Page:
Honest to fucking god, I’ve never understood why anyone would say they’re “pro-abortion” The only reason I can think of is that they’re staunchly pro-life and just want to cause as much hate against the abortion rights nuts as possible. I mean it’s one thing to say “I’m against the government regulation of what is admittedly a very touchy subject and unpleasant deed.” and a totally different thing to say “I’m pro-abortion.”

    I mean, I understand the arguments for keeping abortion legal, but you don’t need to act like you’re all about it. That really makes me sick.

  12. I am pro-abortion, even retro-actively. If it were up to me, either parent would be allowed to terminate a pregnancy until the point of self sufficiency. Or at least until the brat gets a job and starts making a financial contribution the household.

  13. well, you can’t make an omlette without scrambling some zygotes.

  14. Honest to fucking god, I’ve never understood why anyone would say they’re “pro-abortion”

    Because you’re actually expressing what you think rather than hiding it behind a euphemism. To quote Penn Jillette: “Everyone is pro-choice AND pro-life, it’s for or against abortion you’re arguing about.”

  15. What Akira and Penn said.

  16. “I want to get an abortion, but my boyfriend and I are having trouble conceiving.”
    –Sarah Silverman

  17. Honest to fucking god, I’ve never understood why anyone would say they’re “pro-abortion”
    Because you’re actually expressing what you think rather than hiding it behind a euphemism. To quote Penn Jillette: “Everyone is pro-choice AND pro-life, it’s for or against abortion you’re arguing about.”
    Comment by: Akira MacKenzie at December 12, 2005 04:47 PM

    And I’ll add that many of the self-righteous blowhards who call themselves “pro-choice” are anti-choice on so many other issues. I don’t see why the pro-abortionists (which I am one) should have exclusive claim to the word “choice.”

    When was the last time you heard a politician say, “I’m personally opposed to private gun ownership, but I’ll support the right of a woman to choose whether or not to own a firearm for self protection?”

  18. So to recap:

    Eco-terrorists (or whatever you want to call ’em) arrested–yay!

    Special legislation for “eco-terrorists”–boo! (and not necessary)

    Abortion–goddamnit, why the fuck does everything have to be about abortion???

  19. How about saying “pro-abortion rights?” That’s how I describe myself. “Pro-choice” is euphemistic and “pro-abortion” can be interpreted as indicating a gung-ho attitude about the procedure. “Pro-abortion rights” is more precise. Unless, in fact, one actually is in favor of abortion for its own sake.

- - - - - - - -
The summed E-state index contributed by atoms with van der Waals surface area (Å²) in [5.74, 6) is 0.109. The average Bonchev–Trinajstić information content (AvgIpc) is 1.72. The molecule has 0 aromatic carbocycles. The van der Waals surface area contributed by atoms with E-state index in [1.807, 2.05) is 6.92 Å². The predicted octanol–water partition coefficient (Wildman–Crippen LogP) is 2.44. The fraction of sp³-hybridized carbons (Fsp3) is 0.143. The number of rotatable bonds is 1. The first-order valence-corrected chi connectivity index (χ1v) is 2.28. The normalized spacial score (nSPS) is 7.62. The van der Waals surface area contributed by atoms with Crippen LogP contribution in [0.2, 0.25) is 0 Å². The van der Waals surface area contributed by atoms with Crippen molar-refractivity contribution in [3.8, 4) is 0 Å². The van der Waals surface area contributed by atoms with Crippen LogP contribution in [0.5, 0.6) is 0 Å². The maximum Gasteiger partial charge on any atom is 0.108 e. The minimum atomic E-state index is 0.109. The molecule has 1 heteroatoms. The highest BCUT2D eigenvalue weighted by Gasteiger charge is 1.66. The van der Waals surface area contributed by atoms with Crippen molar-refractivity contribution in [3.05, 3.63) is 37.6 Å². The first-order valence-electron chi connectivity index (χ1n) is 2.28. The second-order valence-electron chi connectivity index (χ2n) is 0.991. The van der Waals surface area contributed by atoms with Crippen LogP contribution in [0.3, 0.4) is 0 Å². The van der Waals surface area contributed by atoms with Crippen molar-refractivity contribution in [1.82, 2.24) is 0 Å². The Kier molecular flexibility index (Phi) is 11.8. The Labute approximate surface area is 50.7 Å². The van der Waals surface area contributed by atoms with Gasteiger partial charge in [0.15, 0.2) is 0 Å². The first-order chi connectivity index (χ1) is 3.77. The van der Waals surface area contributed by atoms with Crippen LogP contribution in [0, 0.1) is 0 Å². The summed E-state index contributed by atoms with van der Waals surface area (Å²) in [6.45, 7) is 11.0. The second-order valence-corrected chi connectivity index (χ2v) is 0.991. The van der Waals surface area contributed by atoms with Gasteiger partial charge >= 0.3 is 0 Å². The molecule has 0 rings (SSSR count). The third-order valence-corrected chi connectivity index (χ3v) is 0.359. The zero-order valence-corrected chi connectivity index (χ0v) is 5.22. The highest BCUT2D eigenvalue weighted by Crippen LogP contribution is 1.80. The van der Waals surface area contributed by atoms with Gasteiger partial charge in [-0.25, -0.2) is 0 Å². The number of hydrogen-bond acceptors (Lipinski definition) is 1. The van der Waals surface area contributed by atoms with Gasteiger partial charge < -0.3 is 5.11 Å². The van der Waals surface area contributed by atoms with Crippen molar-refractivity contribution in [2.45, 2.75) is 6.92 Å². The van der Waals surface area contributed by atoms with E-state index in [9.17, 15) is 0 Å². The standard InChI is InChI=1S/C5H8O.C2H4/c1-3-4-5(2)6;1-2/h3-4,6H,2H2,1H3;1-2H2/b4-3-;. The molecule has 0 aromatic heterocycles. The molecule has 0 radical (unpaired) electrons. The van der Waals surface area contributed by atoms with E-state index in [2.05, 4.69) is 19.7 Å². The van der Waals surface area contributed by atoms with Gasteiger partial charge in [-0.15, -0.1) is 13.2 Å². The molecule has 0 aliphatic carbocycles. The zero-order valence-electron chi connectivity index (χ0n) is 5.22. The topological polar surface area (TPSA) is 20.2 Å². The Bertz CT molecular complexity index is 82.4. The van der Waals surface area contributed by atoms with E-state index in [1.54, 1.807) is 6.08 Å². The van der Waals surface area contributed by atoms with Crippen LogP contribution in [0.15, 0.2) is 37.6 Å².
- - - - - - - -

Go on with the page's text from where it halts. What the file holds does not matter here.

20. Personally I like to say I’m pro-legal-abortion, but I think we all know (and knew) what Ron meant.

  21. >but I think we all know (and knew) what Ron meant.

    Well, yes. I knew.

  22. vabs,

    That part of my comment was primarily applicable to those who actually complained about Ron’s word usage, which I recognize does not include you.

  23. Yes. Um, thanks and I’ll try to work on my reflexive defensive behaviors…

  24. “I am pro-abortion, even retro-actively …”

    Bring back the patria potestas.

    I am quite serious.

  25. ACLU lawyer Larry Frankel, testifying before the legislature in Pennsylvania in June 2005, noted that a proposed anti-eco-terrorism bill “violates the First Amendment because it authorizes greater penalties for defendants with certain disfavored political views.”

    Which seems to me to be exactly like hate-crime laws. In fact, Frankel himself makes this point in his testimony relating to the “Philadelphia 4”:

    That case arose out of a demonstration at a gay neighborhood festival last fall. Several individuals who were protesting at that event and expressing their deeply-held views on homosexuality were charged with a variety of offenses including violating Pennsylvania’s ethnic intimidation law. That law, like the one proposed here, is a sentencing enhancement statute. The case became a national story and was considered by many people, including some supporters of gay rights, to be a clear misuse of the hate crimes law. Eventually a Court of Common Pleas dismissed the charges. However, many people, including those of us at the ACLU, still wonder why the hate crime charges were ever lodged against defendants who were engaged in a political demonstration.

    And yet, not only did the ACLU not take up this case, they still support hate-crime laws even while they admit the potential for abuse is great. In a Reason interview, Nadine Strossen (president of the ACLU) said: